The Lost Grand Master

It was the subject of much confusion and politicking, but from around 1600 to 1736, a tradition existed that the Sinclair family of Roslin (later St. Clairs of Rosslyn) were the hereditary heirs of the operative mason craft in Scotland, even though more urgent political matters occurring during the later months of 1637, appear to have forever stalled a final decision on competing claims.

At the formation of the Grand Lodge of Antient Free and Accepted Masons of Scotland in 1736, William St. Clair of Rosslyn formally abandoned he and his heirs claim as hereditary protectors of the operative craft, however tenuous the claim may have been in the first instance, in order to become the first Grand Master of that speculative Grand Lodge.

Masonic historian David Stevenson argues that despite their distinguished place in Scottish Masonic history, owing largely to William St. Clair’s chairmanship of the fledgling Grand Lodge, neither he or his family contributed a great deal to the operative or speculative crafts. [1]

William St. Clair (1700-1778)



William St. Clair was a member of the Clan Sinclair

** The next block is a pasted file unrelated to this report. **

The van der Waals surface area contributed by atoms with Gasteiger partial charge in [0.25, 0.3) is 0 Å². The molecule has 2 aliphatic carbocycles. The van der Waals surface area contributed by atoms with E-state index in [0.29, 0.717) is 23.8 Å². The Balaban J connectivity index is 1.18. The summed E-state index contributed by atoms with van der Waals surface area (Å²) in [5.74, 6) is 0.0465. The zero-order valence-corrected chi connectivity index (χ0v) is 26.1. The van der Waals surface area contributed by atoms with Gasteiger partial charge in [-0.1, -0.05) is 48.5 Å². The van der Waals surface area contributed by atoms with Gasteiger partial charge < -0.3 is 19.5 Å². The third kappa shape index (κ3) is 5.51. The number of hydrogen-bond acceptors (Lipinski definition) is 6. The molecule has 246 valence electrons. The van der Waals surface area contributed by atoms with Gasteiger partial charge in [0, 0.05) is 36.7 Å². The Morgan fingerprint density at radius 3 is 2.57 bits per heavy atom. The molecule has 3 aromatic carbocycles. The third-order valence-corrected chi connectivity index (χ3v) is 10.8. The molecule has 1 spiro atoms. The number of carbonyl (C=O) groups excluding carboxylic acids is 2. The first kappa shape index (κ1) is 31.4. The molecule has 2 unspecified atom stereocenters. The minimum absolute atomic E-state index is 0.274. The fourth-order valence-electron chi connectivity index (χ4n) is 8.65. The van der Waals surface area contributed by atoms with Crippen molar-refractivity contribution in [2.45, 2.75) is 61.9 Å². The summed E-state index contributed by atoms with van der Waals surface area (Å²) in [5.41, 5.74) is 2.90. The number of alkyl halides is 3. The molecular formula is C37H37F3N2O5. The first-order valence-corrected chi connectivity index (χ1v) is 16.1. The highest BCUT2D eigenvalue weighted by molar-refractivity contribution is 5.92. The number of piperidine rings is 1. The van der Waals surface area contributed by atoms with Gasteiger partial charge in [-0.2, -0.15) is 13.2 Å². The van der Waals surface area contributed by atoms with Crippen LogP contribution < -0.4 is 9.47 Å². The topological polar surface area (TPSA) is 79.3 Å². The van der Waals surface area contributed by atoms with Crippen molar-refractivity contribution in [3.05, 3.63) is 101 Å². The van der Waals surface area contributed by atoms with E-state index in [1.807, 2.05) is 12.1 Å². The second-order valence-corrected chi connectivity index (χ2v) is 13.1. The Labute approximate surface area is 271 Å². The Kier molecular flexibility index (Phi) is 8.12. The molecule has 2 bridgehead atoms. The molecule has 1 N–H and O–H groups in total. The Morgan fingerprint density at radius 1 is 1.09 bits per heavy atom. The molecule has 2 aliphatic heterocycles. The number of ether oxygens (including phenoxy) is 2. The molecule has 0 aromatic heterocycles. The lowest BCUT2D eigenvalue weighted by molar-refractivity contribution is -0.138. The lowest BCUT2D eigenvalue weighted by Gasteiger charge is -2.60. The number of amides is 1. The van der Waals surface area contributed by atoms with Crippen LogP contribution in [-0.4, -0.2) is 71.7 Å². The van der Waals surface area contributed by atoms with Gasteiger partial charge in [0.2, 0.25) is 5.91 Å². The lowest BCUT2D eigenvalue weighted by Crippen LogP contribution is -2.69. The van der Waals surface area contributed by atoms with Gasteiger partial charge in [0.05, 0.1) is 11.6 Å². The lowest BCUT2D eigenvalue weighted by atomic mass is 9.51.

IMAGE LINKED:  wikimedia Attribution 4.0 International (CC BY 4.0)

William St. Clair was a member of the Clan Sinclair. He was styled Baron of Roslin; this was not a peerage but a Scottish feudal barony.

He was a descendant of the family noted for the building of the famous Rosslyn Chapel, situated outside Edinburgh, and which has taken its place, rightly or wrongly, in Scottish Masonic lore.

He was initiated into Craft Freemasonry in Lodge Canongate Kilwinning, No. 2, Edinburgh, on 18 May, and passed to the degree of Fellowcraft on 2 June 1736.

In an extraordinary procedure, the Lodge met again on 22 November 1736, and St. Clair was in turn raised to the degree of Master Mason, before being made Junior Warden, Senior Warden, and Master of the Lodge.

St. Clair was clearly being ‘fast tracked’ in order to take up his leadership role with the Grand Lodge.

By acclamation, he was elected Grand Master Mason of the Grand Lodge of Scotland, on St. Andrews Day, 30 November 1736.